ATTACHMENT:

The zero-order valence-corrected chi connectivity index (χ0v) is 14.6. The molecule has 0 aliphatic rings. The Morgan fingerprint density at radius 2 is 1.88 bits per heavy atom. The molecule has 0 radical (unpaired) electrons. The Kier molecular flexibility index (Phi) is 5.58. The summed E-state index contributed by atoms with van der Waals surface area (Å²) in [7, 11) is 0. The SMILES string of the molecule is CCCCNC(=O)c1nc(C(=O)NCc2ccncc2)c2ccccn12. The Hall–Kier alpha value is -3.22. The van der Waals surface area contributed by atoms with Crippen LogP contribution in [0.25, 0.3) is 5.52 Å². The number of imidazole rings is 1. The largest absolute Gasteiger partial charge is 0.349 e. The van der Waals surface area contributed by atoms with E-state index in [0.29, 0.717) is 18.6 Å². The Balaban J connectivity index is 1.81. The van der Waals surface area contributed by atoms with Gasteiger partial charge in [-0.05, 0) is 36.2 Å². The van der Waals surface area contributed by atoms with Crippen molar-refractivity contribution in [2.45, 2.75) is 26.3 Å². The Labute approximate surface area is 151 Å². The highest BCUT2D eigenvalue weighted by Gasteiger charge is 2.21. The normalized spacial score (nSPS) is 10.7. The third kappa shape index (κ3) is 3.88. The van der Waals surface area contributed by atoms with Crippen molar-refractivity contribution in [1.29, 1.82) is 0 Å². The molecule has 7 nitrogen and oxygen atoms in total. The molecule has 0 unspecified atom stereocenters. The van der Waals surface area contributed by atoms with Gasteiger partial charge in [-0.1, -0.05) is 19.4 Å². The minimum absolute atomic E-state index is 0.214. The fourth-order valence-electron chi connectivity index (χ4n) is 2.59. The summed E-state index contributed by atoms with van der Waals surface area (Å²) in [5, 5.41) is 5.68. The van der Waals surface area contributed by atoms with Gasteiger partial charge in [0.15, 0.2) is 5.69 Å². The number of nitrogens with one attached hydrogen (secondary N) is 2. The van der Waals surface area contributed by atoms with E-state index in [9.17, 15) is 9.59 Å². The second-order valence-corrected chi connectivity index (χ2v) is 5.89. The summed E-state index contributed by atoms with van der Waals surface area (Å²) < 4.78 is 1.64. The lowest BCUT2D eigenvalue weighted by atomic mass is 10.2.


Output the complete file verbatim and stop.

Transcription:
The zero-order valence-corrected chi connectivity index (χ0v) is 14.6. The molecule has 0 aliphatic rings. The Morgan fingerprint density at radius 2 is 1.88 bits per heavy atom. The molecule has 0 radical (unpaired) electrons. The Kier molecular flexibility index (Phi) is 5.58. The summed E-state index contributed by atoms with van der Waals surface area (Å²) in [7, 11) is 0. The SMILES string of the molecule is CCCCNC(=O)c1nc(C(=O)NCc2ccncc2)c2ccccn12. The Hall–Kier alpha value is -3.22. The van der Waals surface area contributed by atoms with Crippen LogP contribution in [0.25, 0.3) is 5.52 Å². The number of imidazole rings is 1. The largest absolute Gasteiger partial charge is 0.349 e. The van der Waals surface area contributed by atoms with E-state index in [0.29, 0.717) is 18.6 Å². The Balaban J connectivity index is 1.81. The van der Waals surface area contributed by atoms with Gasteiger partial charge in [-0.05, 0) is 36.2 Å². The van der Waals surface area contributed by atoms with Crippen molar-refractivity contribution in [2.45, 2.75) is 26.3 Å². The Labute approximate surface area is 151 Å². The highest BCUT2D eigenvalue weighted by Gasteiger charge is 2.21. The normalized spacial score (nSPS) is 10.7. The third kappa shape index (κ3) is 3.88. The van der Waals surface area contributed by atoms with Crippen molar-refractivity contribution in [1.29, 1.82) is 0 Å². The molecule has 7 nitrogen and oxygen atoms in total. The molecule has 0 unspecified atom stereocenters. The van der Waals surface area contributed by atoms with Gasteiger partial charge in [-0.1, -0.05) is 19.4 Å². The minimum absolute atomic E-state index is 0.214. The fourth-order valence-electron chi connectivity index (χ4n) is 2.59. The summed E-state index contributed by atoms with van der Waals surface area (Å²) in [5, 5.41) is 5.68. The van der Waals surface area contributed by atoms with Gasteiger partial charge in [0.15, 0.2) is 5.69 Å². The number of nitrogens with one attached hydrogen (secondary N) is 2. The van der Waals surface area contributed by atoms with E-state index in [9.17, 15) is 9.59 Å². The second-order valence-corrected chi connectivity index (χ2v) is 5.89. The summed E-state index contributed by atoms with van der Waals surface area (Å²) < 4.78 is 1.64. The lowest BCUT2D eigenvalue weighted by atomic mass is 10.2.